The judicial procedure applicable to workplace disputes is simple and inexpensive since the parties before the labor court do not generally need to be represented by a lawyer – they are entitled to appear in person, or may be assisted by a union representative (and frequently are). A preliminary conciliation hearing is required for all disputes. If the conciliation fails, the matter is heard at a subsequent hearing on the merits. This simple procedure makes it easy for employees to file actions before the labor courts and in turn results in a large number of litigations. The process can be protracted and it usually takes 6-18 months before a judgment is obtained from the labor court and the same amount of time again if there is an appeal. To avoid this lengthy procedure the parties often prefer to reach a settlement.
Mediation is also possible in France. Indeed, some Courts of Appeal encourage mediation in order to help reduce their workload. However, parties rarely agree to mediate. Arbitration is forbidden for employment disputes, unless the parties agree to it after termination of employment (which is highly unusual).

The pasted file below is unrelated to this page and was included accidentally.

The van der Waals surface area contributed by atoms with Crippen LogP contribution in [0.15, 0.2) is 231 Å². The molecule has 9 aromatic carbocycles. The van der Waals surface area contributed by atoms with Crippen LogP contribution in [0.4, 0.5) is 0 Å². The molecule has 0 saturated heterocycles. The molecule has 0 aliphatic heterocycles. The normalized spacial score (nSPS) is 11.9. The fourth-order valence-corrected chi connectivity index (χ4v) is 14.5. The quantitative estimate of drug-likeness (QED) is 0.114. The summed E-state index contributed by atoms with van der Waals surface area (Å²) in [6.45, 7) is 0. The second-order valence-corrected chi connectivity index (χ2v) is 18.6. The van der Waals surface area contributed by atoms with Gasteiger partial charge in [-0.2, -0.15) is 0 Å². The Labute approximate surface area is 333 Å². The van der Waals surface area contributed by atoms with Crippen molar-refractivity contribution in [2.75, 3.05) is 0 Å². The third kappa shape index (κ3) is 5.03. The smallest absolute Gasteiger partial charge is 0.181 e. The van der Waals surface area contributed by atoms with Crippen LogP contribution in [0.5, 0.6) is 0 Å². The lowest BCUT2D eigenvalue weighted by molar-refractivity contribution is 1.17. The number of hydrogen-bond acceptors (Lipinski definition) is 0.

The lion’s share of workplace disputes in Germany are settled through the courts, and in general these procedures are handled quickly and cost-effectively. Specialized labor courts (“Arbeitsgerichte”) have exclusive jurisdiction over employment matters and are presided over by 3-judge panels including one professional judge and two laypersons with employee- and employer-friendly backgrounds. A large portion of disputes, nearly 40%, are settled by parties outside of court, often following on the heels of mandatory conciliatory hearings imposed by labor court procedure. With regard to alternative dispute resolution, German law forbids the arbitration of employment disputes. In addition, because the overall system is relatively efficient, there is little demand for mediation. Indeed, German law does not specifically provide for mediation and German courts are not allowed to initiate mediation. The speed of the German labor court process is impressive, with a first-instance complaint taking 4-9 months to resolve, an appeal up to one year and a Supreme Court taking just a further 6 months.